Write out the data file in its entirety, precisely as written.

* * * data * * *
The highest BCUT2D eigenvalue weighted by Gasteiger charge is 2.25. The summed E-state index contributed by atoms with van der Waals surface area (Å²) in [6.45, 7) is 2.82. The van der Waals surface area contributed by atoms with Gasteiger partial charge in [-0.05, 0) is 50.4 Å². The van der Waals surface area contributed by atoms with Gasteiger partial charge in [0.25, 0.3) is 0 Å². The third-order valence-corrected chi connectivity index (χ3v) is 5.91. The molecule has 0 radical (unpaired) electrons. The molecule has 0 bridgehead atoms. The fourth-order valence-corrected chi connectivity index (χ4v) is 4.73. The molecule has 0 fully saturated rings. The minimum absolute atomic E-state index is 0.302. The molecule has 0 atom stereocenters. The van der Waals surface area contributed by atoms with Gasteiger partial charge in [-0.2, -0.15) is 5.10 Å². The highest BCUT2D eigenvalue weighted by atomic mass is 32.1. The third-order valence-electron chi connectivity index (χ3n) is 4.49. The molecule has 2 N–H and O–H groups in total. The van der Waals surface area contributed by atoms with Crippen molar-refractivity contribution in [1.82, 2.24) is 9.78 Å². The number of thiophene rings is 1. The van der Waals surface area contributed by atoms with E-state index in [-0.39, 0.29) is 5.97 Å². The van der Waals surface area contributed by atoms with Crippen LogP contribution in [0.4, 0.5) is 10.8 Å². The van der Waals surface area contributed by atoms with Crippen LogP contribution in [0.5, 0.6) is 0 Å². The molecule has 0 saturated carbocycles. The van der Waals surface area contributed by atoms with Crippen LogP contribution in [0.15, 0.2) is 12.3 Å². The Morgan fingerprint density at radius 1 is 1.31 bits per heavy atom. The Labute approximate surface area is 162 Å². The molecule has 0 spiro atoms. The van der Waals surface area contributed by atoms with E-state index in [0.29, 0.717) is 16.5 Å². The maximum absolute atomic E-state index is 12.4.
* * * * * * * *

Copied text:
The highest BCUT2D eigenvalue weighted by Gasteiger charge is 2.25. The summed E-state index contributed by atoms with van der Waals surface area (Å²) in [6.45, 7) is 2.82. The van der Waals surface area contributed by atoms with Gasteiger partial charge in [-0.05, 0) is 50.4 Å². The van der Waals surface area contributed by atoms with Gasteiger partial charge in [0.25, 0.3) is 0 Å². The third-order valence-corrected chi connectivity index (χ3v) is 5.91. The molecule has 0 radical (unpaired) electrons. The molecule has 0 bridgehead atoms. The fourth-order valence-corrected chi connectivity index (χ4v) is 4.73. The molecule has 0 fully saturated rings. The minimum absolute atomic E-state index is 0.302. The molecule has 0 atom stereocenters. The van der Waals surface area contributed by atoms with Gasteiger partial charge in [-0.2, -0.15) is 5.10 Å². The highest BCUT2D eigenvalue weighted by atomic mass is 32.1. The third-order valence-electron chi connectivity index (χ3n) is 4.49. The molecule has 2 N–H and O–H groups in total. The van der Waals surface area contributed by atoms with Crippen molar-refractivity contribution in [1.82, 2.24) is 9.78 Å². The number of thiophene rings is 1. The van der Waals surface area contributed by atoms with E-state index in [-0.39, 0.29) is 5.97 Å². The van der Waals surface area contributed by atoms with Crippen LogP contribution in [0.4, 0.5) is 10.8 Å². The van der Waals surface area contributed by atoms with Crippen LogP contribution in [0.5, 0.6) is 0 Å². The molecule has 0 saturated carbocycles. The van der Waals surface area contributed by atoms with Crippen LogP contribution in [0.15, 0.2) is 12.3 Å². The Morgan fingerprint density at radius 1 is 1.31 bits per heavy atom. The Labute approximate surface area is 162 Å². The molecule has 0 spiro atoms. The van der Waals surface area contributed by atoms with E-state index in [0.29, 0.717) is 16.5 Å². The maximum absolute atomic E-state index is 12.4.